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Published: Wednesday, 9/5/2012

Toledo man gets life, no parole for murder

BY ERICA BLAKE
BLADE STAFF WRITER

Saying that Scott Holzhauer’s fatal injuries “showed a rage almost beyond human,” a Lucas County Common Pleas Court judge today accepted Brandon Hoffman’s plea to aggravated murder and then ordered him to prison for the rest of his life.

“The kind of damage you inflicted on Mr. Holzhauer is almost incomprehensible,” Judge James Jensen said after viewing photographs taken of the crime scene. “The injuries suggest you have a rage inside of you, an anger inside of you, that needs to be confined.”

More than a week after Judge Jensen ruled against suppressing evidence found when Hoffman was arrested for the Nov. 26 killing, the 29-year-old Toledo man pleaded no contest to aggravated murder and aggravated robbery. He was found guilty and sentenced to life without parole for the murder charge to run concurrent to 11 years in prison for aggravated robbery.

Assistant County Prosecutor Bruce Sorg said that Mr. Holzhauer’s bloodied body was found just before 11:30 p.m. in his Lorain Street home when police responded to a call of a possible suicide. After gaining entry into the home, police found Mr. Holzhauer laying face down in a pool of blood with a crowbar “embedded in his head,” Mr. Sorg said.

Mr. Holzhauer’s gun safe was found open and it appeared guns were missing as was his cell phone, Mr. Sorg added.

After speaking to neighbors, police developed Hoffman as a possible suspect and learned that he had outstanding warrants from Toledo Municipal Court.

Police went to Hoffman’s Chapin Street address where they arrested him. In the home, police found a .45-caliber handgun that belonged to the victim as well as Mr. Holzhauer’s cell phone. After obtaining a search warrant, police also confiscated bloody clothing and shoes, Mr. Sorg said.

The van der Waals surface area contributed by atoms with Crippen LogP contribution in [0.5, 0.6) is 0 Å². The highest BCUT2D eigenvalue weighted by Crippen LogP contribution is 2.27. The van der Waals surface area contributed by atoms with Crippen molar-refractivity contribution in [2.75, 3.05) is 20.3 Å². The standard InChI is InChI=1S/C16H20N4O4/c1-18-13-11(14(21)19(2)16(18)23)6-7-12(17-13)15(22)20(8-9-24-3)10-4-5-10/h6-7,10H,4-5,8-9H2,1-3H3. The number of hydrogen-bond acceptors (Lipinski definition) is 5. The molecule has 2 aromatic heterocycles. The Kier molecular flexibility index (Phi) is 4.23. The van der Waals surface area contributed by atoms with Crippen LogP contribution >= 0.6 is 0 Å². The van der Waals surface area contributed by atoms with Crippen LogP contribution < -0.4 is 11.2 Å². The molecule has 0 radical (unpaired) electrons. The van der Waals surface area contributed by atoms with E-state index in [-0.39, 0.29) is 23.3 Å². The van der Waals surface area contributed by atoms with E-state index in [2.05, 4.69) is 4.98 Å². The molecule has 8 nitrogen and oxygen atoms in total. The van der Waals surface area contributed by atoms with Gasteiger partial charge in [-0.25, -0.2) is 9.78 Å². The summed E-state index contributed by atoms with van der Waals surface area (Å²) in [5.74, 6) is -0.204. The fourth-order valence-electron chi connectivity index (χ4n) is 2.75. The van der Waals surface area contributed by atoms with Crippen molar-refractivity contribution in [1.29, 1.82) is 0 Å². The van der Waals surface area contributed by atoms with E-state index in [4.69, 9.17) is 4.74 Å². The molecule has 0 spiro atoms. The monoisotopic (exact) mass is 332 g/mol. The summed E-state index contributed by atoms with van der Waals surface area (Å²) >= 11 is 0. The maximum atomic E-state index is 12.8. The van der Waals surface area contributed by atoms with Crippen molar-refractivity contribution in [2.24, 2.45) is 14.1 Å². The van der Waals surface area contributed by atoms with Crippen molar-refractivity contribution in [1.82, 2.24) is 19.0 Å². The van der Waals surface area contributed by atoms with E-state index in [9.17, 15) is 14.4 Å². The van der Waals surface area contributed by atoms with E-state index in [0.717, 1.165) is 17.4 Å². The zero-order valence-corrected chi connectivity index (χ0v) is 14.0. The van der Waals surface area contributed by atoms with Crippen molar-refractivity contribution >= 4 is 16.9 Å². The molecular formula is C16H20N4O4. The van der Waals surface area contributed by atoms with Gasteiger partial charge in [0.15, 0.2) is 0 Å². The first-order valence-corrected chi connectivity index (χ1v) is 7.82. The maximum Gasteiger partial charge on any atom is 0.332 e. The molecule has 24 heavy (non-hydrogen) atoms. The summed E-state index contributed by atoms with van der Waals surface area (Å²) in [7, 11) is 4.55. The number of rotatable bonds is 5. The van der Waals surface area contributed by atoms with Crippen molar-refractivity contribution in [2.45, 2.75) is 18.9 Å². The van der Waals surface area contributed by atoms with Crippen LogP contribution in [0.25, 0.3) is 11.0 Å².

The assistant prosecutor added that Mr. Holzhauer, 47, died of blunt force trauma resulting from at least 24 blows to the head.

Hoffman declined to comment prior to being sentenced.

The victim’s nephew, Matt Holzhauer, spoke before the sentencing about Mr. Holzhauer’s giving nature. He said that in the days before his murder, his uncle had attempted to find Hoffman some work.

“Scott Holzhauer chose to befriend individuals with little to no moral character, but he did not deserve to die the way he did. No one deserves to die in such a horrific way,” the victim’s nephew said in court. “Speaking on behalf of the family of Scott Holzhauer and all of the citizens of Lucas County, I hope this court never allows Brandon Hoffman the opportunity to commit another sadistic crime and put another family through the grief he has put my family through.”

Hoffman’s attorney, David Klucas, declined to comment prior to the sentencing but noted after that Hoffman plans to appeal an earlier decision by Judge Jensen denying a motion to suppress evidence collected during Hoffman’s arrest.

Mr. Klucas had argued in a motion that the misdemeanor warrant initially used to arrest Hoffman was invalid and therefore the evidence collected during his arrest should be excluded.

Specifically, Mr. Klucas argued that no one found any probable cause of a crime before an unrelated theft warrant was issued in Toledo Municipal Court.

Although the judge agreed that the process used in the municipal court clerk’s office was flawed, he denied the motion stating that officers’ conduct “was not wrongful” because they were acting in compliance with legal precedence.

Judge Jensen appointed Mr. Klucas to handled Hoffman’s appeal at the request of the defense.

Mr. Holzhauer’s family, who gathered outside the courtroom to share hugs and tears, declined further comment after the hearing.

Contact Erica Blake at: eblake@theblade.com or 419-213-2134.



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